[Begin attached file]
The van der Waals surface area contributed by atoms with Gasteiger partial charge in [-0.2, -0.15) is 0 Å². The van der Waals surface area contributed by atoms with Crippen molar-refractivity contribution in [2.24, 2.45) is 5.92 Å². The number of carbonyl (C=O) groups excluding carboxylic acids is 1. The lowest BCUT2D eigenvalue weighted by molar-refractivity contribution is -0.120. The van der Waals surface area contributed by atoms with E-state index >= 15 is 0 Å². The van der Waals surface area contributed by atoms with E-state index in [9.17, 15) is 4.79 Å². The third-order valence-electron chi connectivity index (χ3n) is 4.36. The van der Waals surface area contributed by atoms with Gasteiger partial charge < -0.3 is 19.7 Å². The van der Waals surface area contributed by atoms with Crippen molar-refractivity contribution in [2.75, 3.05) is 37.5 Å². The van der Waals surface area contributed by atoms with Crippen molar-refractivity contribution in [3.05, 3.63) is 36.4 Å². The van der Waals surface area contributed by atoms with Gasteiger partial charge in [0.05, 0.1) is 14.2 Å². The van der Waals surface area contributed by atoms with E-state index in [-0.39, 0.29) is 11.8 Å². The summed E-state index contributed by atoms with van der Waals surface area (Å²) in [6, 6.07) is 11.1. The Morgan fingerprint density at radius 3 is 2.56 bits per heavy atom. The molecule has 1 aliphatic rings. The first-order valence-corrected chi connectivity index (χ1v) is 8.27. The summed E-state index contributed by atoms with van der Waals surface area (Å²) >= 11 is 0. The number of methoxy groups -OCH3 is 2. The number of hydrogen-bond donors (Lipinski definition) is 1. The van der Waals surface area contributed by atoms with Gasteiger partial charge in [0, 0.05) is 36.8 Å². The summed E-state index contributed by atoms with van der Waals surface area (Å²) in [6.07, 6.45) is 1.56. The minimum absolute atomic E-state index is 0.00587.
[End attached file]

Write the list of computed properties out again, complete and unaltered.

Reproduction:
The van der Waals surface area contributed by atoms with Gasteiger partial charge in [-0.2, -0.15) is 0 Å². The van der Waals surface area contributed by atoms with Crippen molar-refractivity contribution in [2.24, 2.45) is 5.92 Å². The number of carbonyl (C=O) groups excluding carboxylic acids is 1. The lowest BCUT2D eigenvalue weighted by molar-refractivity contribution is -0.120. The van der Waals surface area contributed by atoms with E-state index >= 15 is 0 Å². The van der Waals surface area contributed by atoms with E-state index in [9.17, 15) is 4.79 Å². The third-order valence-electron chi connectivity index (χ3n) is 4.36. The van der Waals surface area contributed by atoms with Gasteiger partial charge < -0.3 is 19.7 Å². The van der Waals surface area contributed by atoms with Crippen molar-refractivity contribution in [2.75, 3.05) is 37.5 Å². The van der Waals surface area contributed by atoms with Crippen molar-refractivity contribution in [3.05, 3.63) is 36.4 Å². The van der Waals surface area contributed by atoms with Gasteiger partial charge in [0.05, 0.1) is 14.2 Å². The van der Waals surface area contributed by atoms with E-state index in [-0.39, 0.29) is 11.8 Å². The summed E-state index contributed by atoms with van der Waals surface area (Å²) in [6, 6.07) is 11.1. The Morgan fingerprint density at radius 3 is 2.56 bits per heavy atom. The molecule has 1 aliphatic rings. The first-order valence-corrected chi connectivity index (χ1v) is 8.27. The summed E-state index contributed by atoms with van der Waals surface area (Å²) >= 11 is 0. The number of methoxy groups -OCH3 is 2. The number of hydrogen-bond donors (Lipinski definition) is 1. The van der Waals surface area contributed by atoms with Gasteiger partial charge in [0, 0.05) is 36.8 Å². The summed E-state index contributed by atoms with van der Waals surface area (Å²) in [6.07, 6.45) is 1.56. The minimum absolute atomic E-state index is 0.00587.